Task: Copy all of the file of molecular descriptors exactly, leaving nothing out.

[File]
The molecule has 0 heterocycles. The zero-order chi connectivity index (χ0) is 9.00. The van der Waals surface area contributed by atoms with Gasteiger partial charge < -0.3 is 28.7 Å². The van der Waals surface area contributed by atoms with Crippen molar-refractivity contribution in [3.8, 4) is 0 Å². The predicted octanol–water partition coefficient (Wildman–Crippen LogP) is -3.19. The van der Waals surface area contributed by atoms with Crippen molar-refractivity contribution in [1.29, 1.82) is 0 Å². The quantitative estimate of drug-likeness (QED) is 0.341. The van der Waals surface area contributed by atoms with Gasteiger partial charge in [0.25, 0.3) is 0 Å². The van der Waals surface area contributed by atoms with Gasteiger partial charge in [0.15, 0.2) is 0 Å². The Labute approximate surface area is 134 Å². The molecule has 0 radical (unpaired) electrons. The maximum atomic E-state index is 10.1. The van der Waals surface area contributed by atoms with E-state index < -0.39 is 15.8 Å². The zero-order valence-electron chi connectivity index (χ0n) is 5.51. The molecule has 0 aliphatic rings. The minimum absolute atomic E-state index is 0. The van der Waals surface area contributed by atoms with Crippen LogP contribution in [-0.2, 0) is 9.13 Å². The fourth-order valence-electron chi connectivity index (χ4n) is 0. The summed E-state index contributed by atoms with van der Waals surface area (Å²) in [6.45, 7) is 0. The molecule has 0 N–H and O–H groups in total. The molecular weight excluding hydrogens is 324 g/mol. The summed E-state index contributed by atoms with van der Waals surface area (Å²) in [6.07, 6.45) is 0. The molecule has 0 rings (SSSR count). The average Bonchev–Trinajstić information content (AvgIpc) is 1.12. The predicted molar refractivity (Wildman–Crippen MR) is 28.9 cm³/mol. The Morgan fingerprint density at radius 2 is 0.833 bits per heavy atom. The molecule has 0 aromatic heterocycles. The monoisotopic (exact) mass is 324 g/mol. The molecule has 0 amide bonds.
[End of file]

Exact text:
The molecule has 0 heterocycles. The zero-order chi connectivity index (χ0) is 9.00. The van der Waals surface area contributed by atoms with Gasteiger partial charge < -0.3 is 28.7 Å². The van der Waals surface area contributed by atoms with Crippen molar-refractivity contribution in [3.8, 4) is 0 Å². The predicted octanol–water partition coefficient (Wildman–Crippen LogP) is -3.19. The van der Waals surface area contributed by atoms with Crippen molar-refractivity contribution in [1.29, 1.82) is 0 Å². The quantitative estimate of drug-likeness (QED) is 0.341. The van der Waals surface area contributed by atoms with Gasteiger partial charge in [0.25, 0.3) is 0 Å². The van der Waals surface area contributed by atoms with Gasteiger partial charge in [0.15, 0.2) is 0 Å². The Labute approximate surface area is 134 Å². The molecule has 0 radical (unpaired) electrons. The maximum atomic E-state index is 10.1. The van der Waals surface area contributed by atoms with E-state index < -0.39 is 15.8 Å². The zero-order valence-electron chi connectivity index (χ0n) is 5.51. The molecule has 0 aliphatic rings. The minimum absolute atomic E-state index is 0. The van der Waals surface area contributed by atoms with Crippen LogP contribution in [-0.2, 0) is 9.13 Å². The fourth-order valence-electron chi connectivity index (χ4n) is 0. The summed E-state index contributed by atoms with van der Waals surface area (Å²) in [6.45, 7) is 0. The molecule has 0 N–H and O–H groups in total. The molecular weight excluding hydrogens is 324 g/mol. The summed E-state index contributed by atoms with van der Waals surface area (Å²) in [6.07, 6.45) is 0. The molecule has 0 rings (SSSR count). The average Bonchev–Trinajstić information content (AvgIpc) is 1.12. The predicted molar refractivity (Wildman–Crippen MR) is 28.9 cm³/mol. The Morgan fingerprint density at radius 2 is 0.833 bits per heavy atom. The molecule has 0 aromatic heterocycles. The monoisotopic (exact) mass is 324 g/mol. The molecule has 0 amide bonds.